Intercultural Studies students performing IsiZulu Traditional Dance

The International Education and Partnerships (IEP) Directorate at the Durban University of Technology in collaboration with the French Embassy hosted the French Day celebrations on Tuesday, 07 August 2018.

The event which aimed to strengthen the existing educational partnerships between the two countries, was held at the DUT Fred Crookes Sports Centre, Steve Biko Campus and had key discussions on possible partnerships, also providing students with information relating to scholarship opportunities available in France.

In his welcome address, the Director for DUT International Office and Partnerships, Dr Lavern Samuels highlighted the existing partnerships between the two countries and further classified Durban as the best city to partner with France due to its ranking status among other South African cities.

“French Day highlights our partnership with France, our academic inauguration with universities in France, our work with the Alliance Française de Durban, our sister cities project with France and other projects which I might have forgotten that we do with the French government,” said Dr Samuels.

“For the last four years, Durban has been ranked by the Mercer Quality Survey as the most liveable city in South Africa and for me that says a lot about this city, it says a lot about the quality of life in the city and the attraction that the city has,” he added.

The Head of International and Governance Relations at eThekwini Municipality, Eric Apelgren, encouraged students to learn the French language, saying it will make them competitive to whatever they do.

“French is spoken by over 200 million people worldwide and half of our continent speaks French. So it is very important that we at least make an effort to learn this language. In addition, the French government supports a number of exchange programmes here in Durban,” said Apelgren.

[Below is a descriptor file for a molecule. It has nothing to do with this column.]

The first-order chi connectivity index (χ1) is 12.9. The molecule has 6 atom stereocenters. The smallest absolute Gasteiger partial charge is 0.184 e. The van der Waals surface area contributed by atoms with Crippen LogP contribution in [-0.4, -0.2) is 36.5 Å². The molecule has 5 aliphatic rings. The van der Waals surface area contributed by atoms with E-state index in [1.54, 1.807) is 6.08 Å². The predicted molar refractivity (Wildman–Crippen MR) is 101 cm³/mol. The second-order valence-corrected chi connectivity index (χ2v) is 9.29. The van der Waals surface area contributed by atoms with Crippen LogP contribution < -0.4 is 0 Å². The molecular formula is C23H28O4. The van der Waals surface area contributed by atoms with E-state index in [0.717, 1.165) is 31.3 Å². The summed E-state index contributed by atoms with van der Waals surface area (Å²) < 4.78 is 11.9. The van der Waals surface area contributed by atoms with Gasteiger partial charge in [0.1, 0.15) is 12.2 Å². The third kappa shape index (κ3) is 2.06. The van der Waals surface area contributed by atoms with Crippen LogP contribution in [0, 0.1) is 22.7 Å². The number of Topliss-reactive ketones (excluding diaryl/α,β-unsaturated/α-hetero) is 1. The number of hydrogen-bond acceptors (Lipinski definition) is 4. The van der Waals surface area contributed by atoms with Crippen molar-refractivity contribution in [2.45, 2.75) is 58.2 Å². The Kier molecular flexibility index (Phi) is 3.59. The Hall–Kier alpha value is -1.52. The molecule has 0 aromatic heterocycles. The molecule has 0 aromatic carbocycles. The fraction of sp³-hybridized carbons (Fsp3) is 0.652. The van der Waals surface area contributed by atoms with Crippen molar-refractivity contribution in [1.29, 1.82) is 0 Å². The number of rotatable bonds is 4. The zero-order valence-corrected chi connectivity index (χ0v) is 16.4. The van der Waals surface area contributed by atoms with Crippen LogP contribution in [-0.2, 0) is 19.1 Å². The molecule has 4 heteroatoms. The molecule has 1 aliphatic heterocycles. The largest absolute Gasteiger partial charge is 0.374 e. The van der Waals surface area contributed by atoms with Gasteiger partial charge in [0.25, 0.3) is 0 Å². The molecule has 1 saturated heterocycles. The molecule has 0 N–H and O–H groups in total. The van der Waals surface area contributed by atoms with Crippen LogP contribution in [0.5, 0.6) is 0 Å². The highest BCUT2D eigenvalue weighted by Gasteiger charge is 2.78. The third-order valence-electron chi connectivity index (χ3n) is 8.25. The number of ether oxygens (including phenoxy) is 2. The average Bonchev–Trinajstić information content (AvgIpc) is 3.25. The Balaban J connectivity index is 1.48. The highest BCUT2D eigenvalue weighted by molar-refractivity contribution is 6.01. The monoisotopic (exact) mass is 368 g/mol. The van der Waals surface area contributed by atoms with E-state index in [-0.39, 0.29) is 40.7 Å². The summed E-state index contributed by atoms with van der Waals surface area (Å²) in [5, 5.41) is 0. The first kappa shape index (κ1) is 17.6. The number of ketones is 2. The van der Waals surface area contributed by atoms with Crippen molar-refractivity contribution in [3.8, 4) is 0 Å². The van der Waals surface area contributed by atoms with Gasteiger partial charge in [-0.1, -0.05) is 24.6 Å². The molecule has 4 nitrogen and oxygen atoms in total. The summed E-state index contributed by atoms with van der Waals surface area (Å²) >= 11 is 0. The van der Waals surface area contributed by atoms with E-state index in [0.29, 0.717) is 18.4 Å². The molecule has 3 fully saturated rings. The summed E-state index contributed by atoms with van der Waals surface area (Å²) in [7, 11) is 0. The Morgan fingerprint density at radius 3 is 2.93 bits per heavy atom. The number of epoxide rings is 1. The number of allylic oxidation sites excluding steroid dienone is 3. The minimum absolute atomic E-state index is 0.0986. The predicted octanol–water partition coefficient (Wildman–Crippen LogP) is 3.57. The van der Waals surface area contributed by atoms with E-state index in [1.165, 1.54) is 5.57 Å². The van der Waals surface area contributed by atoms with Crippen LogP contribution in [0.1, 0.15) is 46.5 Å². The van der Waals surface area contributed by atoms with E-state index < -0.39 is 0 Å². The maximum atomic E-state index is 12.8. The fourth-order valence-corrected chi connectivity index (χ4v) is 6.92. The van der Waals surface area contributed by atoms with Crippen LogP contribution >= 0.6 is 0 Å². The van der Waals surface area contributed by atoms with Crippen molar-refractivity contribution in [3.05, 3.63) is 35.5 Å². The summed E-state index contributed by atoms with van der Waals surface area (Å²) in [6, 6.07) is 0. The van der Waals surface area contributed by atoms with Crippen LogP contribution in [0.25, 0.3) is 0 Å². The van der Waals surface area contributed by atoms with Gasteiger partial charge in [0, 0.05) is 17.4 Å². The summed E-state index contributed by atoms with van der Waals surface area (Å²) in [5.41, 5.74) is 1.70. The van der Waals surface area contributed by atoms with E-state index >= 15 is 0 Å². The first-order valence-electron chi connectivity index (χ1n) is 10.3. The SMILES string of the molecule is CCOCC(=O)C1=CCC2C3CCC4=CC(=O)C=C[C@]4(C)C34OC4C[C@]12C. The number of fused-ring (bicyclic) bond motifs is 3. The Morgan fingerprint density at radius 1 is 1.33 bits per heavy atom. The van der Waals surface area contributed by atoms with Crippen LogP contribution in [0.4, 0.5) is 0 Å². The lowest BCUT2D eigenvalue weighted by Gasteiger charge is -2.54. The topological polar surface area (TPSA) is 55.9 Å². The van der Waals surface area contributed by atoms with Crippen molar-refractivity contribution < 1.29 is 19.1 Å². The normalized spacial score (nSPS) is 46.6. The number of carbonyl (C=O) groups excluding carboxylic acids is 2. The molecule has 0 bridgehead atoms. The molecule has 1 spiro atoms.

During the event, Kwanele Kunene, who will be jetting off to France this September for her PhD studies in Nanotechnology at the University of Montpellier, gave a testimony of her application.

“I began applying for the French Embassy Scholarship in November 2017. It was complicated, more than I had expected, but I had the support of Cécile Garçon (International Relations and Social Cohesion Project Officer; Existing Partnerships between France universities and DUT), who helped me during the application since most of the information which came through was written in French,” said Kunene.

In his address during the scientific delegation session, the Faculty of Engineering and the Built Environment Executive Dean, Professor Theo Andrew, spoke highly of France’s education system.

“The Education system in France is an example of what we strive for in South Africa. Education is essentially free in France; it is the kind of system that promotes higher education,” he said.

Throughout the celebrations, guests were entertained with music and dance performances from the Intercultural Studies students (IsiZulu traditional dance) and groups such as the KZN Philharmonic Orchestra and DUT choir.

Pictured: Intercultural Studies students performing IsiZulu Traditional Dance at the French Day Celebrations held at DUT Fred Crookes Sports Centre.

Sandile Lukhozi




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